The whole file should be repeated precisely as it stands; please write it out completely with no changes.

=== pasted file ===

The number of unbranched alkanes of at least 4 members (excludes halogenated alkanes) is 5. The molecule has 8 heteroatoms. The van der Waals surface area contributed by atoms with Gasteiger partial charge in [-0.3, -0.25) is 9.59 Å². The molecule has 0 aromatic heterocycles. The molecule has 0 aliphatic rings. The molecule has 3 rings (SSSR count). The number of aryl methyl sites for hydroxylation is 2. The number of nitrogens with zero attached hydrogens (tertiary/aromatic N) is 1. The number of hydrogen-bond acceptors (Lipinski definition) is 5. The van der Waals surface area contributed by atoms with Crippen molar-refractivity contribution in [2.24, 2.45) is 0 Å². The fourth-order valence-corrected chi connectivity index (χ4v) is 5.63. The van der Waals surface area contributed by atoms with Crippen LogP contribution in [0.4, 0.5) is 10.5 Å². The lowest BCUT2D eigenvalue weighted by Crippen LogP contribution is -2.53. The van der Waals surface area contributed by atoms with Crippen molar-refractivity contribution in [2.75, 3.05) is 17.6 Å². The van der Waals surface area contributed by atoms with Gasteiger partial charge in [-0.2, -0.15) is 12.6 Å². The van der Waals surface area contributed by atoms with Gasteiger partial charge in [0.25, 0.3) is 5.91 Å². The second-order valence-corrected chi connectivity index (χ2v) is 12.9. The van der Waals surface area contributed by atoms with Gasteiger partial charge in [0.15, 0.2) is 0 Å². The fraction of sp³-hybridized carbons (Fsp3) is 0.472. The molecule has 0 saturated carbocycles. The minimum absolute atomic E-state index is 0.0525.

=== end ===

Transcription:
The number of unbranched alkanes of at least 4 members (excludes halogenated alkanes) is 5. The molecule has 8 heteroatoms. The van der Waals surface area contributed by atoms with Gasteiger partial charge in [-0.3, -0.25) is 9.59 Å². The molecule has 0 aromatic heterocycles. The molecule has 0 aliphatic rings. The molecule has 3 rings (SSSR count). The number of aryl methyl sites for hydroxylation is 2. The number of nitrogens with zero attached hydrogens (tertiary/aromatic N) is 1. The number of hydrogen-bond acceptors (Lipinski definition) is 5. The van der Waals surface area contributed by atoms with Crippen molar-refractivity contribution in [2.24, 2.45) is 0 Å². The fourth-order valence-corrected chi connectivity index (χ4v) is 5.63. The van der Waals surface area contributed by atoms with Crippen LogP contribution in [0.4, 0.5) is 10.5 Å². The lowest BCUT2D eigenvalue weighted by Crippen LogP contribution is -2.53. The van der Waals surface area contributed by atoms with Crippen molar-refractivity contribution in [2.75, 3.05) is 17.6 Å². The van der Waals surface area contributed by atoms with Gasteiger partial charge in [-0.2, -0.15) is 12.6 Å². The van der Waals surface area contributed by atoms with Gasteiger partial charge in [0.25, 0.3) is 5.91 Å². The second-order valence-corrected chi connectivity index (χ2v) is 12.9. The van der Waals surface area contributed by atoms with Gasteiger partial charge in [0.15, 0.2) is 0 Å². The fraction of sp³-hybridized carbons (Fsp3) is 0.472. The molecule has 0 saturated carbocycles. The minimum absolute atomic E-state index is 0.0525.